Africa declared free of wild polio in ‘milestone’

Africa declared free of wild polio in 'milestone'
Polio can only be prevented through immunisation. ‍Source: AFP
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Daily US Times: The Africa Regional Certification Commission, an independent body, declared Africa is free from wild polio.

The disease usually affects children under five, sometimes leading to irreversible paralysis. Death can happen when breathing muscles are affected.

Thousands of children in Africa were paralysed by the virus twenty years ago.

The disease is now only found in Pakistan and Afghanistan.

There is no cure so far but the polio vaccine protects children for life.

Nigeria is the last country in Africa to be declared free from wild polio, having accounted for more than half of all global cases less than a decade ago.

The vaccination campaign in Nigeria involved a huge effort to reach dangerous and remote places under threat from militant violence and some health workers were killed in the process.

What is polio and has it now been eradicated in Africa?

The disease is a virus which spreads from person to person, usually through contaminated water. The virus can lead to paralysis by attacking the nervous system.

Two out of three strains of wild polio virus have been eradicated from the world. On Tuesday, the African continent is to be declared free of the last remaining strain of wild poliovirus.

More than 95% population of Africa has now been immunised. This was one of the conditions that the Africa Regional Certification Commission set before declaring Africa free from wild polio.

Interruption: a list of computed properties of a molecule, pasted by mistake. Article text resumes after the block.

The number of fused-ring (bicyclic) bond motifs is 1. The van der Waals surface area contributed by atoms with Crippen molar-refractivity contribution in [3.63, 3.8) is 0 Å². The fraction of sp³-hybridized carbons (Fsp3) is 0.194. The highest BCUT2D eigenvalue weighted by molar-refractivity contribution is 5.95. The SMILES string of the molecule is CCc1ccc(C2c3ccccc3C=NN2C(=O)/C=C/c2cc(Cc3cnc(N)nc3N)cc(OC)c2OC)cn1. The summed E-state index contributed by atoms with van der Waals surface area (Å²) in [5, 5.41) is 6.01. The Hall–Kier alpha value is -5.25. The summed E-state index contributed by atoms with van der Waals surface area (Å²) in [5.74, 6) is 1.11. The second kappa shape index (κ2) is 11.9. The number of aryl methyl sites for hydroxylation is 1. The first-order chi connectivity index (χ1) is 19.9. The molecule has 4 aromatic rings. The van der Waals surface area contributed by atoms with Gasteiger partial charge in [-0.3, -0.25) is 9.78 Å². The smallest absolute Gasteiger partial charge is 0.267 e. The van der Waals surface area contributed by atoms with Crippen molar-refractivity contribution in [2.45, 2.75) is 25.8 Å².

Now only the vaccine-derived polio virus remains in Africa with 177 cases being identified this year.

This is a rare form of the virus that mutates from the oral polio vaccine and can then spread to under-immunised communities.

The World Health Organization (WHO) has identified a number of these cases in Nigeria, Central African Republic, the Democratic Republic of the Congo, and Angola.

Without a cure a vaccine developed in 1952 by Dr Jonas Salk gave hope the world that children could be protected from the disease. Albert Sabin pioneered the oral polio vaccine in 1961 which has been used in most national immunisation programmes around the world.

Poliovirus paralysed more than 75,000 children across the continent in 1996- every country was affected.

Nelson Mandela launched the “Kick Polio Out of Africa” programme that year, mobilising millions of health workers who went village-to-village to hand-deliver vaccines.

It was backed by a coalition of groups including Rotary International which had spearheaded the polio vaccination drive from the 1980s.

Since 1996 billions of oral polio vaccines have been provided, averting an estimated 1.8 million cases of wild poliovirus.

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